5 2006 IS SECULARISM POSSIBLE IN A MAJORITY-MUSLIM COUNTRY? 5 research. 17 Thus, our goal in this Article, following Atatürk s words, is to provide observations into the secular legal system of Turkey, basing all of our conclusions on, not myths, but legal documents, facts, and interviews we conducted in Turkey. This Article examines, in six major parts, the past, present, and future of secularism in the Republic of Turkey. Part II of the Article provides an overview of the principle of secularism generally, and in Turkey specifically, and describes how Turkish secularism differs from the Western notion of secularism. Part III discusses the role of religion in the Ottoman Empire, the predecessor to the modern day Turkey, in order to provide a background for the legal developments that occurred after the Empire s collapse. Part IV outlines the reforms that Atatürk and his supporters implemented following the downfall of the Ottoman Empire and demonstrates how a fundamentalist empire became a strictly secular government in less than twenty years. Part V provides a thorough examination of the various provisions of the Turkish Constitution that relate to secularism. Part VI demonstrates the application of the principle of secularism in Turkey by discussing the legal history of the ban against the wearing of the Islamic headscarf in Turkish educational institutions. This Part also analyzes the November 10, 2005 decision of the Grand Chamber of the European Court of Human Rights in Leyla Sahin v. Turkey. 18 Finally, Part VII speculates on the future of secularism in Turkey and discusses whether it is possible to implement any fundamental changes in the regime. II. SECULARISM GENERALLY AND THE TURKISH VERSION First, this Part defines secularism and describes the characteristics of a secular government. Second, it analyzes the Turkish version of secularism. Finally, it examines, by focusing on Turkey s unique context, the reasons behind the strict version of secularism that Turkey has implemented. A. Definition and Characteristics of Secularism The most common definition of secularism is the separation of religion and state. 19 Nonetheless, this narrow definition does not encompass many important characteristics of a secular government. First, in secular regimes, sovereignty belongs to the nation and not to a divine body. 20 Since sovereignty belongs to a divine power in theocratic regimes, like the former Ottoman Empire, going against the government is equivalent to going against God. 21 Second, religion is separate from state in a secular government. 22 Religion does not affect the government s affairs, meaning that laws and regulations are not based on religion. 23 Third, a 17. Id. 18. Leyla Sahin v. Turkey (Sahin II), No /98 (Eur. Ct. H.R. Nov. 10, 2005), available at (search by Application Number). 19. Yilmaz Aliefendioglu, Laiklik ve Laik Devlet [Secularism and Secularist Government], in LAIKLIK VE DEMOKRASI [SECULARISM AND DEMOCRACY] 74 (Ibrahim O. Kaboglu ed., 2001). 20. Id. at Id. at Id. at Id.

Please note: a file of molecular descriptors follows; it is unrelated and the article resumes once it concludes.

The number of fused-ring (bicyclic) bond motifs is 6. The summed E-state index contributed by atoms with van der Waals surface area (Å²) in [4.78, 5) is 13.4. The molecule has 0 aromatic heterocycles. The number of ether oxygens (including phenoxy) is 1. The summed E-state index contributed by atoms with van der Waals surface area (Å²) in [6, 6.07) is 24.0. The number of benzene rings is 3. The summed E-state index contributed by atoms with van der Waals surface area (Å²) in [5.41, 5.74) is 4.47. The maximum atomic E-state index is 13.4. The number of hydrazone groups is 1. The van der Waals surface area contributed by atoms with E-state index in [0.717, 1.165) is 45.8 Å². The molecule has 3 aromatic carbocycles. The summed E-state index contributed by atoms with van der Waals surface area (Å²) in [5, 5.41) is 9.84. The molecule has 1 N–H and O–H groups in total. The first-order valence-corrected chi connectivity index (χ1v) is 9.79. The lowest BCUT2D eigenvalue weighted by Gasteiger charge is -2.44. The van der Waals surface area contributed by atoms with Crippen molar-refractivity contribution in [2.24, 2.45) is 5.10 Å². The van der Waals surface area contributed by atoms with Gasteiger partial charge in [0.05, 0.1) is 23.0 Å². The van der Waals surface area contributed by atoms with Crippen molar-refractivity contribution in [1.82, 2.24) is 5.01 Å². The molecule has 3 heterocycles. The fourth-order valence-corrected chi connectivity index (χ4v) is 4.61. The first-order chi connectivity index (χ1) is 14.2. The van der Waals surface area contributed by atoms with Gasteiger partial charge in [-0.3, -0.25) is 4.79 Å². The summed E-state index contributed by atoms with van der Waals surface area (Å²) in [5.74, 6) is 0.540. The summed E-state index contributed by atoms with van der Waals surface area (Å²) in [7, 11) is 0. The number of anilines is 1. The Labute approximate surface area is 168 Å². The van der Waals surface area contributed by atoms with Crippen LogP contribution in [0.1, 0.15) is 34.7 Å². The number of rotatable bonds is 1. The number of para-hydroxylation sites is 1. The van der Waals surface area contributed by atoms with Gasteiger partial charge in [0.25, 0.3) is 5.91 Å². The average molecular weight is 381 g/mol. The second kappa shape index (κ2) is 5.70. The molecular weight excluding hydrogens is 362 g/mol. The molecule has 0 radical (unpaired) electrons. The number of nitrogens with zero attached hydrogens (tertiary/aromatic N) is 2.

6 6 TEXAS INTERNATIONAL LAW JOURNAL VOL. 42:1 secular government is neutral towards all religions. 24 As such, the regime cannot have an official religion and does not protect one religion over another. 25 Likewise, all individuals, irrespective of their religion, are equal before the law. 26 Fourth, a secular regime requires the education and the legal systems to be secular. 27 The legal system does not contain laws based on religion, and the education system is based on logic and science, not religion or dogmas. 28 Fifth, a secular government requires freedom of religion and conscience. 29 Thus, secularism does not mean the absence of religion from society. Individuals are free to exercise their religions and manifest their religious beliefs in both the private and the public sphere. 30 Finally, a secular regime is based on pluralism, which requires the government s respect for all religions and religious beliefs. 31 It is important to note that the foregoing characteristics describe a theoretically perfect secular government, which, to our knowledge, does not exist. B. The Turkish Version of Secularism The Turkish version of secularism implements most of the foregoing characteristics of a secular government, while, due to Turkey s unique context, 32 restricts some of the freedoms that a perfectly secular government would normally afford. The Turkish word for secularism (laik) and the concept of Turkish secularism were adopted from the French principle of secularism (laïcité). 33 France and Turkey apply a version of secularism that is stricter than the version that most Western nations, including the United States, have implemented. 34 If one thinks of secularism as two adjacent but separate fenced-off areas, the Western notion of secularism as a general matter allows neither the state nor religion to violate the territory of the other. In contrast, in the Turkish version of secularism, the state can access and regulate the fenced-off area of religion, whereas religion does not have the same reciprocal right. One example of such an action on the part of the state is the ban against the wearing of the Islamic headscarf in Turkish educational institutions. 35 The purpose of this system is to ensure that religion does not completely dominate the state like it did less than ninety years ago. Because of the differences between the Western and Turkish principles of secularism, the role that religion plays in most Western governments may seem appalling to those not accustomed to it. One of the authors of this Article, Ozan O. 24. Aliefendioglu, supra note 19, at Id. 26. Id. at Id. at Id. at 76, Aliefendioglu, supra note 19, at Id. 31. Id. at See infra Part II.C (discussing the unique historical, geographical, and demographical context of Turkey). 33. Aliefendioglu, supra note 19, at See Bulent Tanor, Laiklik, Cumhuriyet ve Demokrasi [Secularism, Republic and Democracy], in LAIKLIK VE DEMOKRASI [SECULARISM AND DEMOCRACY] (Ibrahim O. Kaboglu ed., 2001). 35. See infra Part VI (discussing the ban against the wearing of the Islamic headscarf in Turkish educational institutions).